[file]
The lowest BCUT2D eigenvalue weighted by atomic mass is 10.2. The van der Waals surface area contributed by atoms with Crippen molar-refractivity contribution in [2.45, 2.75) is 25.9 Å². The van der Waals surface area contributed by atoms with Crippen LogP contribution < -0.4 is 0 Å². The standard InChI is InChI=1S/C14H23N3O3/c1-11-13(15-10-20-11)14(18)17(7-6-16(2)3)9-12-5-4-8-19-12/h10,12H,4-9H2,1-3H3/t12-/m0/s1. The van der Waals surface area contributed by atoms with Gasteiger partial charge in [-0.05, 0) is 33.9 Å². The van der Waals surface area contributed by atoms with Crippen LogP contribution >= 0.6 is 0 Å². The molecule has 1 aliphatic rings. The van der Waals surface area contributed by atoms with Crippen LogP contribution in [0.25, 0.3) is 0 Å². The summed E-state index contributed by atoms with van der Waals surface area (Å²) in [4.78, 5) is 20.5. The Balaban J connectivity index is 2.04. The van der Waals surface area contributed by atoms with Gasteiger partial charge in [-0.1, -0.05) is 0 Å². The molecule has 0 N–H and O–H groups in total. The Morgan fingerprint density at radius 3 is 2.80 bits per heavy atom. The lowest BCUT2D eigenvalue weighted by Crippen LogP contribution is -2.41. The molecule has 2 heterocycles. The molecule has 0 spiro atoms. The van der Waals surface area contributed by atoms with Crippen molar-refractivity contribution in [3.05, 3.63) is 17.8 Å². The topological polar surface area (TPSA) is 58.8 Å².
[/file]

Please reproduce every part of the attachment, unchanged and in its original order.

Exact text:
The lowest BCUT2D eigenvalue weighted by atomic mass is 10.2. The van der Waals surface area contributed by atoms with Crippen molar-refractivity contribution in [2.45, 2.75) is 25.9 Å². The van der Waals surface area contributed by atoms with Crippen LogP contribution < -0.4 is 0 Å². The standard InChI is InChI=1S/C14H23N3O3/c1-11-13(15-10-20-11)14(18)17(7-6-16(2)3)9-12-5-4-8-19-12/h10,12H,4-9H2,1-3H3/t12-/m0/s1. The van der Waals surface area contributed by atoms with Gasteiger partial charge in [-0.05, 0) is 33.9 Å². The van der Waals surface area contributed by atoms with Crippen LogP contribution >= 0.6 is 0 Å². The molecule has 1 aliphatic rings. The van der Waals surface area contributed by atoms with Crippen LogP contribution in [0.25, 0.3) is 0 Å². The summed E-state index contributed by atoms with van der Waals surface area (Å²) in [4.78, 5) is 20.5. The Balaban J connectivity index is 2.04. The van der Waals surface area contributed by atoms with Gasteiger partial charge in [-0.1, -0.05) is 0 Å². The molecule has 0 N–H and O–H groups in total. The Morgan fingerprint density at radius 3 is 2.80 bits per heavy atom. The lowest BCUT2D eigenvalue weighted by Crippen LogP contribution is -2.41. The molecule has 2 heterocycles. The molecule has 0 spiro atoms. The van der Waals surface area contributed by atoms with Crippen molar-refractivity contribution in [3.05, 3.63) is 17.8 Å². The topological polar surface area (TPSA) is 58.8 Å².